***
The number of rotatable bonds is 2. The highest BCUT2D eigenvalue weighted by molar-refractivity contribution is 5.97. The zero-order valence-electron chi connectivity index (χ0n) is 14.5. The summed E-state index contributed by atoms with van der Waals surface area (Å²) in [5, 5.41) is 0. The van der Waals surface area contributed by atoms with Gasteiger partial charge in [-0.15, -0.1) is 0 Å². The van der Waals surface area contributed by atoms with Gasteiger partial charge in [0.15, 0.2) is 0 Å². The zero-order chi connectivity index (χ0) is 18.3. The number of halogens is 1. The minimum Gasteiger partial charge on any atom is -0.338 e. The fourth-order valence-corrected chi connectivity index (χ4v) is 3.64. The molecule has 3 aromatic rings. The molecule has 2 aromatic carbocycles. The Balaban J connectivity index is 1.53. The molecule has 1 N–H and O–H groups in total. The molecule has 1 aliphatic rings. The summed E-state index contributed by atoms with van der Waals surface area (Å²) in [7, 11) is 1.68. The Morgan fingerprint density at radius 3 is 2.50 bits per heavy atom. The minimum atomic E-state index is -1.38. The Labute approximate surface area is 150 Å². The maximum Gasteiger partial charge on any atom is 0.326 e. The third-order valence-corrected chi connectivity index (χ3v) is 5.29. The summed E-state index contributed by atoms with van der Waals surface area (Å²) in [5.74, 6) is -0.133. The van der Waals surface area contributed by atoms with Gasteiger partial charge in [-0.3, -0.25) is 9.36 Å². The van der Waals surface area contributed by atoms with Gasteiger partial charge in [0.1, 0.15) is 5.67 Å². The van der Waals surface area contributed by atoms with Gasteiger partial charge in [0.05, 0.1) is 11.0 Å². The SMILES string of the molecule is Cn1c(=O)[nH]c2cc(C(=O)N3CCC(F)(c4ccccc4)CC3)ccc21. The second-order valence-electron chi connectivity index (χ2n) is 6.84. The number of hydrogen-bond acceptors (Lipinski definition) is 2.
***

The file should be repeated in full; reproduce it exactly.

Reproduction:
The number of rotatable bonds is 2. The highest BCUT2D eigenvalue weighted by molar-refractivity contribution is 5.97. The zero-order valence-electron chi connectivity index (χ0n) is 14.5. The summed E-state index contributed by atoms with van der Waals surface area (Å²) in [5, 5.41) is 0. The van der Waals surface area contributed by atoms with Gasteiger partial charge in [-0.15, -0.1) is 0 Å². The van der Waals surface area contributed by atoms with Gasteiger partial charge in [0.15, 0.2) is 0 Å². The zero-order chi connectivity index (χ0) is 18.3. The number of halogens is 1. The minimum Gasteiger partial charge on any atom is -0.338 e. The fourth-order valence-corrected chi connectivity index (χ4v) is 3.64. The molecule has 3 aromatic rings. The molecule has 2 aromatic carbocycles. The Balaban J connectivity index is 1.53. The molecule has 1 N–H and O–H groups in total. The molecule has 1 aliphatic rings. The summed E-state index contributed by atoms with van der Waals surface area (Å²) in [7, 11) is 1.68. The Morgan fingerprint density at radius 3 is 2.50 bits per heavy atom. The minimum atomic E-state index is -1.38. The Labute approximate surface area is 150 Å². The maximum Gasteiger partial charge on any atom is 0.326 e. The third-order valence-corrected chi connectivity index (χ3v) is 5.29. The summed E-state index contributed by atoms with van der Waals surface area (Å²) in [5.74, 6) is -0.133. The van der Waals surface area contributed by atoms with Gasteiger partial charge in [-0.3, -0.25) is 9.36 Å². The van der Waals surface area contributed by atoms with Gasteiger partial charge in [0.1, 0.15) is 5.67 Å². The van der Waals surface area contributed by atoms with Gasteiger partial charge in [0.05, 0.1) is 11.0 Å². The SMILES string of the molecule is Cn1c(=O)[nH]c2cc(C(=O)N3CCC(F)(c4ccccc4)CC3)ccc21. The second-order valence-electron chi connectivity index (χ2n) is 6.84. The number of hydrogen-bond acceptors (Lipinski definition) is 2.